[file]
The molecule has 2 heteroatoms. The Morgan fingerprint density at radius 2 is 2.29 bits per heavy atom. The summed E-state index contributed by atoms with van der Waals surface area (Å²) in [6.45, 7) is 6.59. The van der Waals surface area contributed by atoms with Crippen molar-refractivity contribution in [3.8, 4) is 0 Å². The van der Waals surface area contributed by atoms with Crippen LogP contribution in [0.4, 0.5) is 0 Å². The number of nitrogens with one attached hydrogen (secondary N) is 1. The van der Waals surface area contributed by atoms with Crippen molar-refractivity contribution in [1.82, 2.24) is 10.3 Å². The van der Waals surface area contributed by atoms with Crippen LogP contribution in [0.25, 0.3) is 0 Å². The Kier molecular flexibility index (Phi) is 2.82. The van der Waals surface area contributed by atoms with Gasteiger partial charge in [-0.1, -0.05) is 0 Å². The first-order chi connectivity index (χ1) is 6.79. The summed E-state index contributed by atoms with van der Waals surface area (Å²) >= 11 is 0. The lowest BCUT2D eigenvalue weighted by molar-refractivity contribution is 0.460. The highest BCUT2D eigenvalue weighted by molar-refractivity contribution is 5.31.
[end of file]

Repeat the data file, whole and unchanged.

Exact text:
The molecule has 2 heteroatoms. The Morgan fingerprint density at radius 2 is 2.29 bits per heavy atom. The summed E-state index contributed by atoms with van der Waals surface area (Å²) in [6.45, 7) is 6.59. The van der Waals surface area contributed by atoms with Crippen molar-refractivity contribution in [3.8, 4) is 0 Å². The van der Waals surface area contributed by atoms with Crippen LogP contribution in [0.4, 0.5) is 0 Å². The number of nitrogens with one attached hydrogen (secondary N) is 1. The van der Waals surface area contributed by atoms with Crippen molar-refractivity contribution in [1.82, 2.24) is 10.3 Å². The van der Waals surface area contributed by atoms with Crippen LogP contribution in [0.25, 0.3) is 0 Å². The Kier molecular flexibility index (Phi) is 2.82. The van der Waals surface area contributed by atoms with Gasteiger partial charge in [-0.1, -0.05) is 0 Å². The first-order chi connectivity index (χ1) is 6.79. The summed E-state index contributed by atoms with van der Waals surface area (Å²) >= 11 is 0. The lowest BCUT2D eigenvalue weighted by molar-refractivity contribution is 0.460. The highest BCUT2D eigenvalue weighted by molar-refractivity contribution is 5.31.